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Unexpected rate hike for South Korea

Unexpected rate hike for South Korea

(13 January 2010 – South Korea) South Korea’s central bank has surprised markets by lifting its key interest rate this week, for the second time in three months, in an effort to control inflation. The Bank of Korea increased its benchmark seven-day repurchase rate from 2.5 percent to 2.75 percent.

Other Asian central banks have also been raising rates and tightening monetary policy, including Thailand whose central bank has now raised interest rates four times in the past six months.

The BOK's monetary policy committee, led by Gov. Kim Choongsoo, said in a statement that it 'expects inflationary pressures to persist and inflation expectations to increase as the economic upswing continues and international commodity prices rise.'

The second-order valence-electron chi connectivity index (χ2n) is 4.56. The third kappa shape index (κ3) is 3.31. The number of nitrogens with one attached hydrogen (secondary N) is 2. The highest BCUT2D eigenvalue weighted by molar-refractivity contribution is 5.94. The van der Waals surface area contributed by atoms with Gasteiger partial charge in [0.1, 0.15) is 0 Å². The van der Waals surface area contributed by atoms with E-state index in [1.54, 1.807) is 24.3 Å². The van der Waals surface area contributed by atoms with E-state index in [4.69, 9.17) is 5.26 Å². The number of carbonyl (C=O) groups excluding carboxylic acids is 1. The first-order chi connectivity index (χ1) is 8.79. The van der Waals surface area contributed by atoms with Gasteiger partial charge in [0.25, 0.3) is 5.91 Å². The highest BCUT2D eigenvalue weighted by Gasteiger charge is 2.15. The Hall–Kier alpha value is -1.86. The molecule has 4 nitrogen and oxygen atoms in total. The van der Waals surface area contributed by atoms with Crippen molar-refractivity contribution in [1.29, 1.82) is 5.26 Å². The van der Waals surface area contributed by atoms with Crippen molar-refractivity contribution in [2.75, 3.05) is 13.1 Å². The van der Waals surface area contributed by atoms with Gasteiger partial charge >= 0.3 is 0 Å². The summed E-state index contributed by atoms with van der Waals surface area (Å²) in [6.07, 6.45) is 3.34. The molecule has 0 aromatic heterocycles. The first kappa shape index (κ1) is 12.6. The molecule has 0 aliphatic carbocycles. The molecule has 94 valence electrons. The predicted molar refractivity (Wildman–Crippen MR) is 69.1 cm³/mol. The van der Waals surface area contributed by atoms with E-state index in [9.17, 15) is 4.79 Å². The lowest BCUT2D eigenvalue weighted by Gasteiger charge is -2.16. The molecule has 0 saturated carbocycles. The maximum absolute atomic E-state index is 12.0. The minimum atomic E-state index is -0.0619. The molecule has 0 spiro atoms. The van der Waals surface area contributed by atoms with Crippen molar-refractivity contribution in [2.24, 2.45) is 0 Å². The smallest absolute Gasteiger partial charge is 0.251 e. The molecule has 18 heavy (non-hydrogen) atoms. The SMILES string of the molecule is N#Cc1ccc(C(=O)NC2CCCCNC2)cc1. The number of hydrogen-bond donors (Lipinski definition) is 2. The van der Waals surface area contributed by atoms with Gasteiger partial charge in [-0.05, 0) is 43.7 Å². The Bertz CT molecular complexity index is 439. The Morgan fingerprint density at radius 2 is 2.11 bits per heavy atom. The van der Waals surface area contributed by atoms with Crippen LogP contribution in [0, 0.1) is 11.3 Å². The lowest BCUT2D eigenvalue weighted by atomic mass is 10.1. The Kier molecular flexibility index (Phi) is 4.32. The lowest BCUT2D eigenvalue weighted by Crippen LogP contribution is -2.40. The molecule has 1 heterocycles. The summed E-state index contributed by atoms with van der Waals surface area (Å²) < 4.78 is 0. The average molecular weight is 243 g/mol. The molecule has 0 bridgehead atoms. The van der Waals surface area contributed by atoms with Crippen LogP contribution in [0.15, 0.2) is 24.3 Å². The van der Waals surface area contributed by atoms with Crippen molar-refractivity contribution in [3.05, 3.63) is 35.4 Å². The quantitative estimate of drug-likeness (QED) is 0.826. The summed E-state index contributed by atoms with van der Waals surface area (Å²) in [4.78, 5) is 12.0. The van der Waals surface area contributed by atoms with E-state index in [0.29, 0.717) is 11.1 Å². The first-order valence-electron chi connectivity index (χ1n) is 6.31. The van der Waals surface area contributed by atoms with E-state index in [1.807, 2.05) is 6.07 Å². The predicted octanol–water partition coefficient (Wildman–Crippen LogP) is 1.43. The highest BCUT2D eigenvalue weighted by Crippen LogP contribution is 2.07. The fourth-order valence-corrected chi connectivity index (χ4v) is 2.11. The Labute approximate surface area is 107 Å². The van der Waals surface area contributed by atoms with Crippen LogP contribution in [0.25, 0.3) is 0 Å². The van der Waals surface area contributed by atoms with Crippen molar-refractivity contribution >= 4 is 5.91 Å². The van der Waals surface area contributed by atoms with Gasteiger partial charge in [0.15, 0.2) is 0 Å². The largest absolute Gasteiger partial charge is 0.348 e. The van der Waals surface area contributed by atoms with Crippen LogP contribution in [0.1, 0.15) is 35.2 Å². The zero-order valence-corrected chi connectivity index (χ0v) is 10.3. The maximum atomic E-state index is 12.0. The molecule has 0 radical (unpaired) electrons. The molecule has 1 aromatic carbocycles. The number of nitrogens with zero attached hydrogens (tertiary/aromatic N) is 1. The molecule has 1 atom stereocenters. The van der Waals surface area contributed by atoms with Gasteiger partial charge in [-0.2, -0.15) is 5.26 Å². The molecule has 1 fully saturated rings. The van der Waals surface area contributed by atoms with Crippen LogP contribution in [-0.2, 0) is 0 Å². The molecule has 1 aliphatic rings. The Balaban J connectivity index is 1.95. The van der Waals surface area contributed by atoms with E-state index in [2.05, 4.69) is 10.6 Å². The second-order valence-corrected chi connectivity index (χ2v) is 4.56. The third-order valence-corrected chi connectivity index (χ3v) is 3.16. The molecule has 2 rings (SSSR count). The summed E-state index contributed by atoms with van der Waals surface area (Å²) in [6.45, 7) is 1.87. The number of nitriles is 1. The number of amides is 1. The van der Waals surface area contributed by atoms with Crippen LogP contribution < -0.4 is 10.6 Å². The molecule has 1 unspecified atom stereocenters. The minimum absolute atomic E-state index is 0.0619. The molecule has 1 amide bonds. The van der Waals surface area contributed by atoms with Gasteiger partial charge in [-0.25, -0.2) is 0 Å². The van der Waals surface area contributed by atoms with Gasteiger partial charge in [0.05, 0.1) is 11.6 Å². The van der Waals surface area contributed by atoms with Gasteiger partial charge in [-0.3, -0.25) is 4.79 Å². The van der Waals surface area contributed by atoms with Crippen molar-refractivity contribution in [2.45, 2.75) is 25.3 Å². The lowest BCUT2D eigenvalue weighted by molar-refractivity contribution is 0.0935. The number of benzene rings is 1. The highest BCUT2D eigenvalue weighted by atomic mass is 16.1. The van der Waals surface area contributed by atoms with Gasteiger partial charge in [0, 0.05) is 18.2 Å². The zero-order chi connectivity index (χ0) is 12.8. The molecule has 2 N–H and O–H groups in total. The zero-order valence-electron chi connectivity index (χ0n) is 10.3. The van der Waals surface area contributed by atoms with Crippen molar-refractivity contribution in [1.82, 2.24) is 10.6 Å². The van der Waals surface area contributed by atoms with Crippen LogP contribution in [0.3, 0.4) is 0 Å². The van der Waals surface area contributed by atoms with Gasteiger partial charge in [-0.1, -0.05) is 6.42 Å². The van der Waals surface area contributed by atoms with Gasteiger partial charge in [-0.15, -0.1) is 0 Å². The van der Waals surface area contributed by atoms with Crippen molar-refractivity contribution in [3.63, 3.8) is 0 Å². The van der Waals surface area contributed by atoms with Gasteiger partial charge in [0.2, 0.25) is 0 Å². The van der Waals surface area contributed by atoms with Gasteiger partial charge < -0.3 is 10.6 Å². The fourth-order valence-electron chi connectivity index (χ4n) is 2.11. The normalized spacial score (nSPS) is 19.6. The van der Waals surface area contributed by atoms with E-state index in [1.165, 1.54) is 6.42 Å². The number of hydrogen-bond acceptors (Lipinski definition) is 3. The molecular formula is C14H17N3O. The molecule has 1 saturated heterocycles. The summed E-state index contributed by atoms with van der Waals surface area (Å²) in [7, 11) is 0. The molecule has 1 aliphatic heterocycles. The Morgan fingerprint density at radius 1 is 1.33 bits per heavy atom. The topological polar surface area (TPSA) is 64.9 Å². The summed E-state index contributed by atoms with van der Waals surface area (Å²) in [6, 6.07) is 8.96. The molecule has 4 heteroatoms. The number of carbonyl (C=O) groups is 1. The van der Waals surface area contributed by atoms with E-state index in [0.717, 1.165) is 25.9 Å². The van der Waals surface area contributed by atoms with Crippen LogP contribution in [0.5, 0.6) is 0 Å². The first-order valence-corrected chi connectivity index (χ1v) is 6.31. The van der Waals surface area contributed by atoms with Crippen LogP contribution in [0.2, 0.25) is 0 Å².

The central bank also noted that property prices were rising in Seoul and the rest of the country.

South Korea, Asia's fourth-largest economy, recovered strongly last year from the global financial crisis and economic slump and is expected to have grown 6.1 percent in 2010 after expanding a mere 0.2 percent the year before.

Growth is expected to slow to a more normal 4.5 percent this year before ticking up to 4.7 percent in 2012, the BOK said last month.
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